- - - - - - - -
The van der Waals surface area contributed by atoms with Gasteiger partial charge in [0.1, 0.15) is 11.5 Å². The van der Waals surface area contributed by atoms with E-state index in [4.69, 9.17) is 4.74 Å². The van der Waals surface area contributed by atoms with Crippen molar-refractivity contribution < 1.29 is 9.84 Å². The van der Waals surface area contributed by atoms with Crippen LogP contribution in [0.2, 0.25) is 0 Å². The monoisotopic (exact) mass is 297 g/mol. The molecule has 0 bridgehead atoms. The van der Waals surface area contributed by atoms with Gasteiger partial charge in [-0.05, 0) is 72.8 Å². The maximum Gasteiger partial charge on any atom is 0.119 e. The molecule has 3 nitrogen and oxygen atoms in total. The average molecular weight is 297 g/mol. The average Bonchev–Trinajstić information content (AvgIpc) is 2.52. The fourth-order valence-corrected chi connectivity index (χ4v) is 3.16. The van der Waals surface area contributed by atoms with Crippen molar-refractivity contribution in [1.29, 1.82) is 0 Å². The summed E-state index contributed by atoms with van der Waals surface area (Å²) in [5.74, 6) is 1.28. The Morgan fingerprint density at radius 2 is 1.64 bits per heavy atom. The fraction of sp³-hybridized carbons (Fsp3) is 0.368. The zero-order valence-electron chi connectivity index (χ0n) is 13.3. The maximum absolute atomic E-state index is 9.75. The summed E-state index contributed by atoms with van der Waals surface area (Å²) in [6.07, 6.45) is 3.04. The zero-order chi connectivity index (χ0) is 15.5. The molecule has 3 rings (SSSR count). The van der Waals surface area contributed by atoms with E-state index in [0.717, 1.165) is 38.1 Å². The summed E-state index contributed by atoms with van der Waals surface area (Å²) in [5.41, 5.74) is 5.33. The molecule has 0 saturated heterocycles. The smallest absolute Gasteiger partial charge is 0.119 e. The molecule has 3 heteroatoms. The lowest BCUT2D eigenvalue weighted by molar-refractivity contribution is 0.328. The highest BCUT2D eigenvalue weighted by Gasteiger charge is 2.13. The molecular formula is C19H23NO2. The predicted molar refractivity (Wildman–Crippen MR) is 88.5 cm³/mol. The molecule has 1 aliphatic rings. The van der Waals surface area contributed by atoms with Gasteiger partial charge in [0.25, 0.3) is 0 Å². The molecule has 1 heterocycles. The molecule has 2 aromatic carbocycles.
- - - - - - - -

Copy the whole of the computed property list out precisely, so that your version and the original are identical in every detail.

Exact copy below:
The van der Waals surface area contributed by atoms with Gasteiger partial charge in [0.1, 0.15) is 11.5 Å². The van der Waals surface area contributed by atoms with E-state index in [4.69, 9.17) is 4.74 Å². The van der Waals surface area contributed by atoms with Crippen molar-refractivity contribution < 1.29 is 9.84 Å². The van der Waals surface area contributed by atoms with Crippen LogP contribution in [0.2, 0.25) is 0 Å². The monoisotopic (exact) mass is 297 g/mol. The molecule has 0 bridgehead atoms. The van der Waals surface area contributed by atoms with Gasteiger partial charge in [-0.05, 0) is 72.8 Å². The maximum Gasteiger partial charge on any atom is 0.119 e. The molecule has 3 nitrogen and oxygen atoms in total. The average molecular weight is 297 g/mol. The average Bonchev–Trinajstić information content (AvgIpc) is 2.52. The fourth-order valence-corrected chi connectivity index (χ4v) is 3.16. The van der Waals surface area contributed by atoms with Crippen molar-refractivity contribution in [1.29, 1.82) is 0 Å². The summed E-state index contributed by atoms with van der Waals surface area (Å²) in [5.74, 6) is 1.28. The Morgan fingerprint density at radius 2 is 1.64 bits per heavy atom. The fraction of sp³-hybridized carbons (Fsp3) is 0.368. The zero-order valence-electron chi connectivity index (χ0n) is 13.3. The maximum absolute atomic E-state index is 9.75. The summed E-state index contributed by atoms with van der Waals surface area (Å²) in [6.07, 6.45) is 3.04. The zero-order chi connectivity index (χ0) is 15.5. The molecule has 3 rings (SSSR count). The van der Waals surface area contributed by atoms with E-state index in [0.717, 1.165) is 38.1 Å². The summed E-state index contributed by atoms with van der Waals surface area (Å²) in [5.41, 5.74) is 5.33. The molecule has 0 saturated heterocycles. The smallest absolute Gasteiger partial charge is 0.119 e. The molecule has 3 heteroatoms. The lowest BCUT2D eigenvalue weighted by molar-refractivity contribution is 0.328. The highest BCUT2D eigenvalue weighted by Gasteiger charge is 2.13. The molecular formula is C19H23NO2. The predicted molar refractivity (Wildman–Crippen MR) is 88.5 cm³/mol. The molecule has 1 aliphatic rings. The van der Waals surface area contributed by atoms with Gasteiger partial charge in [0.25, 0.3) is 0 Å². The molecule has 1 heterocycles. The molecule has 2 aromatic carbocycles.